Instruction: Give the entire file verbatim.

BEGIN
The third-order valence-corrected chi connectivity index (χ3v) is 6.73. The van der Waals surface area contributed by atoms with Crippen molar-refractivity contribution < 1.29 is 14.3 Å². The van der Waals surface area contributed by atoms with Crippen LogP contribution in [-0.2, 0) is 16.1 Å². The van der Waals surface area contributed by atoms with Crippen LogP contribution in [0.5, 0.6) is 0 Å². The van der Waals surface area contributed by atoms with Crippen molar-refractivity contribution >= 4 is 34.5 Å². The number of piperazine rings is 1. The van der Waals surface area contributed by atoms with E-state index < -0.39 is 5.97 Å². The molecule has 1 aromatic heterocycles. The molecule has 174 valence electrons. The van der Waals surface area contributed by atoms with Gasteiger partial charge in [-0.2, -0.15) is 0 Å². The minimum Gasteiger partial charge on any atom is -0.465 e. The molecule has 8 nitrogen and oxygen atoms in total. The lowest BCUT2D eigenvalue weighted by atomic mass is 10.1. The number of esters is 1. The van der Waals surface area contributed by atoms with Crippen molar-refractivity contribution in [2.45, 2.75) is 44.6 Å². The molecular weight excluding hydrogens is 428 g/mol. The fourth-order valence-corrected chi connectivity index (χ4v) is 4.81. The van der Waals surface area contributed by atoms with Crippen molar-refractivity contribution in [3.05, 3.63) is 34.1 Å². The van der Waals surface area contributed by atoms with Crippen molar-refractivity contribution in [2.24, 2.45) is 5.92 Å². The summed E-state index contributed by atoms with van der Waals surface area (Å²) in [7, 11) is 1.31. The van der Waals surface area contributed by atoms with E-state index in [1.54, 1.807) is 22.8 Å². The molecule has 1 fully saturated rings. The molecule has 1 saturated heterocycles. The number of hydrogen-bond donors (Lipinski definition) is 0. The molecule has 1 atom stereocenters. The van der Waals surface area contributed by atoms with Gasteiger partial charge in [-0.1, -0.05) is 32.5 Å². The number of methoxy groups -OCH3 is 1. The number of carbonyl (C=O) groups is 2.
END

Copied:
The third-order valence-corrected chi connectivity index (χ3v) is 6.73. The van der Waals surface area contributed by atoms with Crippen molar-refractivity contribution < 1.29 is 14.3 Å². The van der Waals surface area contributed by atoms with Crippen LogP contribution in [-0.2, 0) is 16.1 Å². The van der Waals surface area contributed by atoms with Crippen LogP contribution in [0.5, 0.6) is 0 Å². The van der Waals surface area contributed by atoms with Crippen molar-refractivity contribution >= 4 is 34.5 Å². The number of piperazine rings is 1. The van der Waals surface area contributed by atoms with E-state index < -0.39 is 5.97 Å². The molecule has 1 aromatic heterocycles. The molecule has 174 valence electrons. The van der Waals surface area contributed by atoms with Gasteiger partial charge in [-0.2, -0.15) is 0 Å². The minimum Gasteiger partial charge on any atom is -0.465 e. The molecule has 8 nitrogen and oxygen atoms in total. The lowest BCUT2D eigenvalue weighted by atomic mass is 10.1. The number of esters is 1. The van der Waals surface area contributed by atoms with Crippen molar-refractivity contribution in [2.45, 2.75) is 44.6 Å². The molecular weight excluding hydrogens is 428 g/mol. The fourth-order valence-corrected chi connectivity index (χ4v) is 4.81. The van der Waals surface area contributed by atoms with Crippen molar-refractivity contribution in [3.05, 3.63) is 34.1 Å². The van der Waals surface area contributed by atoms with Crippen molar-refractivity contribution in [2.24, 2.45) is 5.92 Å². The summed E-state index contributed by atoms with van der Waals surface area (Å²) in [7, 11) is 1.31. The van der Waals surface area contributed by atoms with E-state index in [1.54, 1.807) is 22.8 Å². The molecule has 1 fully saturated rings. The molecule has 1 saturated heterocycles. The number of hydrogen-bond donors (Lipinski definition) is 0. The molecule has 1 atom stereocenters. The van der Waals surface area contributed by atoms with Gasteiger partial charge in [-0.1, -0.05) is 32.5 Å². The number of methoxy groups -OCH3 is 1. The number of carbonyl (C=O) groups is 2.